Healthcare security sound bites

Security begins with access but it doesn’t need to end there.
09:14 AM
healthcare security

By Kurt Roemer, Chief Security Strategist

Outdated IT practices that give too much access by default are causing recurring security nightmares and it’s time to wake up to the new reality: Access should be specific to its purpose.

Submit your credentials upon login and what do you get? An All Access Pass. Everything you have access to through your role, rights and relationships that connect you to disparate applications and data that likely you don’t need for the task at hand. For many of us, enabling default access to everything that might be useful means that we live our online lives cloaked in excessive access.

In order to protect against unintended use and disclosure while meeting compliance objectives, maintaining privacy and securing intellectual property. Access to sensitive apps and data must be strictly controlled. Through excessive access, sensitive data is overly-exposed while in transit, in use and at rest. Unfortunately, damaging breaches teach this lesson all too often. To compound the problem, today’s access is primarily safeguarded by the erstwhile login event.

To be specific to purpose, access must be aligned with the sensitivity of data and the situation in which the data is being requested and used. We call that contextual access.

Contextual access policies scrutinize trust elements across the 5W's of Access (who, what, when, where and why) to grant specific usage entitlements only when required trust objectives are verified as being met end-to-end. Contextual access is a continuous process that extends from the request event through specific data usage entitlements and dynamic policies that govern the data security lifecycle.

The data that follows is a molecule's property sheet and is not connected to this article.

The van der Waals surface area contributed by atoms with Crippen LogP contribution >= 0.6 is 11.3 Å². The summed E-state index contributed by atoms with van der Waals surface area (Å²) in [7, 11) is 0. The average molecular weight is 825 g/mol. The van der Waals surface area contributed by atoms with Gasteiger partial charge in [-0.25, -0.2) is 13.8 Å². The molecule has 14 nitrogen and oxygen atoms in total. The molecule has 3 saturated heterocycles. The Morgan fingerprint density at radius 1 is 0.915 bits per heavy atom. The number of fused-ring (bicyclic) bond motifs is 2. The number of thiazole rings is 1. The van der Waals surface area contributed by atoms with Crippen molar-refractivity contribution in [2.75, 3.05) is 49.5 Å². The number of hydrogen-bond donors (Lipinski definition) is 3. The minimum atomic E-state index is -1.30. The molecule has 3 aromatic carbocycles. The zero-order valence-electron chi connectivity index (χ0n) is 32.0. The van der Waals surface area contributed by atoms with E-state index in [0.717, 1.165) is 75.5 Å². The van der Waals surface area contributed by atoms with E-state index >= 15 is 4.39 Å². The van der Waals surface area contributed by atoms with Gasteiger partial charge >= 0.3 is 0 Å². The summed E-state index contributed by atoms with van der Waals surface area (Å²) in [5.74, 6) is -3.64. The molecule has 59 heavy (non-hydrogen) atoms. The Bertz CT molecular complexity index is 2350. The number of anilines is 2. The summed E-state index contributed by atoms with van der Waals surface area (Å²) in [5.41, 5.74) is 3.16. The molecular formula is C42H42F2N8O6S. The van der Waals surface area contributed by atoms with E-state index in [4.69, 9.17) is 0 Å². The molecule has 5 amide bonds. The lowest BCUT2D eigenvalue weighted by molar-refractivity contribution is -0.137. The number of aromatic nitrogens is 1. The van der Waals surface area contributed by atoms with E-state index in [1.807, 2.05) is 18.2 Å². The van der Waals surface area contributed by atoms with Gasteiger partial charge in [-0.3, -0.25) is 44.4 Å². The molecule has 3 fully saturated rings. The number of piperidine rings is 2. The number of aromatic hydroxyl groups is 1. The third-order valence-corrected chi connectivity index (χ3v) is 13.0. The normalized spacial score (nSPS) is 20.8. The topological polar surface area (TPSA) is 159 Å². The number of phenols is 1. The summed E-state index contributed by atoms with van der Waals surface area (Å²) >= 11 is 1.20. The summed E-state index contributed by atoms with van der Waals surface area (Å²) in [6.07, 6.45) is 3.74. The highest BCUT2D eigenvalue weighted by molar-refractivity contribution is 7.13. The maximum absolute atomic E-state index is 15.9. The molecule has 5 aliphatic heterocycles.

While the promise of contextual access and mitigating the “All Access Pass” has been a goal for many years, its implementation has been elusive. All of the necessary elements, including multifactor authentication (MFA), dynamic identity management, endpoint analysis, encryption, information rights management (IRM), application-specific networking and data usage policies have been inordinately difficult to construct and manage as an end-to-end security solution. Fortunately, we have an evolving framework today in virtualization and containerization that gets us much closer to the goal of mitigating excessive access.

Can you do this on your PC?

As a couple of representative examples of how virtualization and containerization enable a contextual access model, consider the following:

Need: The organization demands that the ability to copy data from one application to another be restricted. This need is especially critical to mitigate data exfiltration from SaaS and cloud-based apps, as well as for home-based users and third-party access.

Solution: Use virtualization to either prohibit copy and paste, or institute one-way clipboard policy with format filtering to allow only specific data to be copied in or copied out. Format filtering specifies whether copied and pasted data can be plain text, rich text, HTML, or bitmaps (to name a few). And the policies can be applied across the board, to groups of apps, or to individual apps.

Need: Data must be contained for use by specific roles, within teams and ideally, it must exist in project-based enclaves. Enclaving is essential to control ownership, distribution, versioning and expiry across a dynamic data lifecycle that includes BYO users, contractors, international travelers and highly-sensitive third parties (e.g. attorneys).

Solution: Implement containerization along with the application and data-specific enclaves to protect enterprise data across the enterprise, BYO and third-party usage. Containers are enterprise-encrypted and managed, with strict controls over what data can be copied into, out of, or between defined enclaves. Data can be dynamically wiped as it is expired, information rights management policies are continually applied, digital watermarking can help identify ownership, multifactor authentication is enabled and usage-specific logging documents access governance.

Redefining access in order to leverage the principles of contextual access is critical to advancing security and privacy today –and to eliminating the All Access Pass. With the imminent proliferation of devices and services connected through the Internet of Things, an automated access-specific layered defense and visibility is even more essential to protecting tomorrow's access. This is how virtualization and containerization of enclave-sensitive applications and data can help to control access across the complex workflows that define our online lives.